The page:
- For women
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The scientific evidence about how low to moderate drinking affects women’s fertility isn’t clear. People often have difficulty accurately reporting their alcohol consumption and it’s hard to do research that isolates alcohol as a lifestyle factor.
However there is enough evidence that alcohol has a negative effect on fertility for the National Health and Medical Research Council to recommend that women trying to get pregnant should not drink alcohol at all.
Heavy drinking affects fertility, increasing the length of time it takes to get pregnant and reducing the chances of having a healthy baby.
Heavy drinking can definitely affect fertility, increasing the length of time it takes to get pregnant and reducing the chances of having a healthy baby.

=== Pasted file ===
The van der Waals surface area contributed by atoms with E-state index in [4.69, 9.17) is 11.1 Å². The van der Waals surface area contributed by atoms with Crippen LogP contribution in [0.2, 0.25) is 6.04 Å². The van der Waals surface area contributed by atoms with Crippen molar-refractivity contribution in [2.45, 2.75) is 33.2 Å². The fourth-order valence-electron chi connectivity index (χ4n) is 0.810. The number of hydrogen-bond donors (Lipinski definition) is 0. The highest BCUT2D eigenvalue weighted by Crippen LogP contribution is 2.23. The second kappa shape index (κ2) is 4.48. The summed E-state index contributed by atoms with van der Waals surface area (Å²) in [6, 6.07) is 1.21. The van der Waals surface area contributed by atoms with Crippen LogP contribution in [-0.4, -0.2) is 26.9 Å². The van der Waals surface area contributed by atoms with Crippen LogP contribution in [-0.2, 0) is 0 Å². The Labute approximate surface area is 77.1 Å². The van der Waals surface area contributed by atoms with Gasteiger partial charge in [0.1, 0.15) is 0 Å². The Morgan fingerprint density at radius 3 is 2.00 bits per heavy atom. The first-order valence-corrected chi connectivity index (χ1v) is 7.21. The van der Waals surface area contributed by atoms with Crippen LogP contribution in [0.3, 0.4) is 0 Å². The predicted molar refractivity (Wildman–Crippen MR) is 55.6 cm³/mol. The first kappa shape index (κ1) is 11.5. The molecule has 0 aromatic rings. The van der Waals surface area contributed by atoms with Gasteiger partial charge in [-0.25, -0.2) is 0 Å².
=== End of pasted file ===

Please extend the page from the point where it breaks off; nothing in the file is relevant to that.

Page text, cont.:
The National Health and Medical Research Council guidelines also say that:
"A woman should stop drinking alcohol once she is pregnant, but until then there is no reason to."
Heavy drinking affects fertility, increasing the length of time it takes to get pregnant and reducing the chances of having a healthy baby. For women who are pregnant or planning a pregnancy, not drinking is the safest option.
Ever seen drunk eggs and sperm trying to get together? No? Now's your chance...
These fertility fact sheets for general public have been developed by the Fertility Coalition in association with the Fertility Society of […]
These useful resources can help you learn more about the lifestyle factors that affect fertility
In a hurry? Take the fast lane from "Your Fertility" to your doctor.1, 2, 3 go!
Consider the impact of your health and the role it plays before and during pregnancy. Professor Sarah Robertson, Director of The Robinson Research Institute, University of Adelaide discusses the lasting effects on the health of the future child that lifestyle decisions and environmental factors have before and during pregnancy.